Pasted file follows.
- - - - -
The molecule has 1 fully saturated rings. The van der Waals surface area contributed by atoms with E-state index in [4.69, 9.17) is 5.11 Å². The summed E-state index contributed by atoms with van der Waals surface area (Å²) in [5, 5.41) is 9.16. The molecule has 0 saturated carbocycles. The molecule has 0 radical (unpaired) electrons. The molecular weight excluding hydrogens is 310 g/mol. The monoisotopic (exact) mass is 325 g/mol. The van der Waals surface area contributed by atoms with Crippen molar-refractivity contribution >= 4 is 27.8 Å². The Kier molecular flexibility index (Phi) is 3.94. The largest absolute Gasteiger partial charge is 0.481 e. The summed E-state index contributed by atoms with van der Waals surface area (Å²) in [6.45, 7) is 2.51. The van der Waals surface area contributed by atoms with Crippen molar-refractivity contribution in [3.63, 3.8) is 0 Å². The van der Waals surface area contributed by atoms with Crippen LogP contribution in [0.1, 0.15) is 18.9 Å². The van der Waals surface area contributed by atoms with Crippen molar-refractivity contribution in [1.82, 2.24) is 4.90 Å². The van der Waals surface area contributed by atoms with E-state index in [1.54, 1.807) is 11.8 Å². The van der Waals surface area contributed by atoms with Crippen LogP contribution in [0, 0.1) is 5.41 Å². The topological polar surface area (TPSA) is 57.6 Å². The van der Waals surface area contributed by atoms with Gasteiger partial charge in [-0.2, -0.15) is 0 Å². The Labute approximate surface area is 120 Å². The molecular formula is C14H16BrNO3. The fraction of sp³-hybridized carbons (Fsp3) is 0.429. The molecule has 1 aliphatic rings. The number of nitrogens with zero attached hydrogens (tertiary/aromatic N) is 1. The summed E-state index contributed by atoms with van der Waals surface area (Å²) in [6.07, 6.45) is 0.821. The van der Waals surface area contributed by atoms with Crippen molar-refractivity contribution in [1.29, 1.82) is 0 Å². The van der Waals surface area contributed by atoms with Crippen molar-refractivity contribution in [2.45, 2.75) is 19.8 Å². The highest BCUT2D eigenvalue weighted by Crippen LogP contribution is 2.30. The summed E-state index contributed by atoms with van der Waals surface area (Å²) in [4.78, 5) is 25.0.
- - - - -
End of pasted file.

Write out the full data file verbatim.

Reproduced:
The molecule has 1 fully saturated rings. The van der Waals surface area contributed by atoms with E-state index in [4.69, 9.17) is 5.11 Å². The summed E-state index contributed by atoms with van der Waals surface area (Å²) in [5, 5.41) is 9.16. The molecule has 0 saturated carbocycles. The molecule has 0 radical (unpaired) electrons. The molecular weight excluding hydrogens is 310 g/mol. The monoisotopic (exact) mass is 325 g/mol. The van der Waals surface area contributed by atoms with Crippen molar-refractivity contribution >= 4 is 27.8 Å². The Kier molecular flexibility index (Phi) is 3.94. The largest absolute Gasteiger partial charge is 0.481 e. The summed E-state index contributed by atoms with van der Waals surface area (Å²) in [6.45, 7) is 2.51. The van der Waals surface area contributed by atoms with Crippen molar-refractivity contribution in [3.63, 3.8) is 0 Å². The van der Waals surface area contributed by atoms with Crippen LogP contribution in [0.1, 0.15) is 18.9 Å². The van der Waals surface area contributed by atoms with Crippen molar-refractivity contribution in [1.82, 2.24) is 4.90 Å². The van der Waals surface area contributed by atoms with E-state index in [1.54, 1.807) is 11.8 Å². The van der Waals surface area contributed by atoms with Crippen LogP contribution in [0, 0.1) is 5.41 Å². The topological polar surface area (TPSA) is 57.6 Å². The van der Waals surface area contributed by atoms with Gasteiger partial charge in [-0.2, -0.15) is 0 Å². The Labute approximate surface area is 120 Å². The molecular formula is C14H16BrNO3. The fraction of sp³-hybridized carbons (Fsp3) is 0.429. The molecule has 1 aliphatic rings. The number of nitrogens with zero attached hydrogens (tertiary/aromatic N) is 1. The summed E-state index contributed by atoms with van der Waals surface area (Å²) in [6.07, 6.45) is 0.821. The van der Waals surface area contributed by atoms with Crippen molar-refractivity contribution in [1.29, 1.82) is 0 Å². The van der Waals surface area contributed by atoms with Crippen molar-refractivity contribution in [2.45, 2.75) is 19.8 Å². The highest BCUT2D eigenvalue weighted by Crippen LogP contribution is 2.30. The summed E-state index contributed by atoms with van der Waals surface area (Å²) in [4.78, 5) is 25.0.